Co-rumination: Is it healthy for adolescents to rehash their boy problems?

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Are you a mom who worries because your teenage daughter seems to be incessantly texting or emailing her best friends about her romantic problems? Your worries may be founded.

When adolescent girlfriends rehash the same problems together over and over, they increase their risk of depression and social anxiety. In a study focused on seventh and eighth-graders, Dr. Joanne Davila and Lisa Starr, MA, psychologists at Stony Brook University, studied the effects of co-rumination, first defined by Dr. Amanda Rose (2002) as excessive discussion of problems within friendships---including repeated conversations, conjecture about causes, and heightened focus on negative emotions.

“The abundance of communication technology available to teens today creates an enabling environment for co-rumination,” said investigator Starr in a press release. “Texting, instant messaging, and social networking make it very easy for adolescents to become even more anxious which can lead to depression.”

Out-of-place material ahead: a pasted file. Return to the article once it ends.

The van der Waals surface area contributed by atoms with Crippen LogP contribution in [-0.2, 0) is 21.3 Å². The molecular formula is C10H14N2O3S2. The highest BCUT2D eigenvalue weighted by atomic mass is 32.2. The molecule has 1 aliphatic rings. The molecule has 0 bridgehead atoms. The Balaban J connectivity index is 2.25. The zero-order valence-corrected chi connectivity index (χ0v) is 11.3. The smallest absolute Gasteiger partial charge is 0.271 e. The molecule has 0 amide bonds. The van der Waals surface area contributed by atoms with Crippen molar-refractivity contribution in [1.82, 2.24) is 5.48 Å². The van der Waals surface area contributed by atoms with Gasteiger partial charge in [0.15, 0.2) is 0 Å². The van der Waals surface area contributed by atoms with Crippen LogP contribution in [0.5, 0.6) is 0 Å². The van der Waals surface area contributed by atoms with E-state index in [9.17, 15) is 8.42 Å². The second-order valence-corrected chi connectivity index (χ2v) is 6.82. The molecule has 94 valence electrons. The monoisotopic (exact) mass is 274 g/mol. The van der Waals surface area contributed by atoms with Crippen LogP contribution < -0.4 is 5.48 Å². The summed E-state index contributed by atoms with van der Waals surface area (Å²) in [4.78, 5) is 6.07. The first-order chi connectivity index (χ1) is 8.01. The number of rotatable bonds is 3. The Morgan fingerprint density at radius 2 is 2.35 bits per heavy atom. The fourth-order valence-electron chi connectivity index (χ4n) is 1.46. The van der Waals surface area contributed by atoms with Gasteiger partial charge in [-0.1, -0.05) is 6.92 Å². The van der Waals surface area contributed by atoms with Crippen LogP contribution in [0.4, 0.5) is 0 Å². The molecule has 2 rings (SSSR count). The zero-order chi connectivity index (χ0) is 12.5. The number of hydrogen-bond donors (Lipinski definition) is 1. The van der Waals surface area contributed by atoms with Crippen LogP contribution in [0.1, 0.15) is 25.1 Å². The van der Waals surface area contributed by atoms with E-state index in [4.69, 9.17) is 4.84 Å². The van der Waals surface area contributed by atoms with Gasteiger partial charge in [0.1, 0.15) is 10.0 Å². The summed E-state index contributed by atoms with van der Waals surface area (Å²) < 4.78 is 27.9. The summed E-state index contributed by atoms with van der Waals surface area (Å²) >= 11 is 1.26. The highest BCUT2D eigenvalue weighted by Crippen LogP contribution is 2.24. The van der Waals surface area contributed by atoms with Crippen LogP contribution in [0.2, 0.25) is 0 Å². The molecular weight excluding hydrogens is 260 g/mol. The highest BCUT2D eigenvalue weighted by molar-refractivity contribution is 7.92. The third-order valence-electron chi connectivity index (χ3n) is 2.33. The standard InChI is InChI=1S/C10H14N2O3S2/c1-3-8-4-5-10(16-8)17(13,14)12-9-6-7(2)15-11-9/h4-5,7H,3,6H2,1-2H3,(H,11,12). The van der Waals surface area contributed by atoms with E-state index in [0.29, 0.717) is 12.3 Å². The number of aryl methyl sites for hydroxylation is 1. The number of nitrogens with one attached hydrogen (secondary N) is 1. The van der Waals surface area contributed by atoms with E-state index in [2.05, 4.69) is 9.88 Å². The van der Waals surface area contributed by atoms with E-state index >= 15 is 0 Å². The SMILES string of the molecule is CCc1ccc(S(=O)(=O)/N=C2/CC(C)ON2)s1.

Conversely, if such discussions are focused on solving problems rather than ruminating about them, these discussions can generate positive solutions and contribute to emotional well-being. The new research findings were published in the February issue of the Journal of Adolescence.

This study builds upon research (discussed in a previous blog post) by Amanda Rose and colleagues at the University of Missouri-Columbia that also challenged the conventional wisdom: that it’s always good for adolescent girls to get problems “off their chest” by talking about them to close friends. Taken together both of these studies suggest that parents need to be alert to too much of a good thing. Hopefully, future studies will examine the effects of co-rumination among other age groups.

Source: Press Release, January 27, 2009, Excessive Discussion of Problems Between Adolescent Friends May Lead To Depression and Anxiety  

 

As mom to an adolescent

As mom to an adolescent girl, it's been amazing to watch how stories spread among her peer group. Interesting study!

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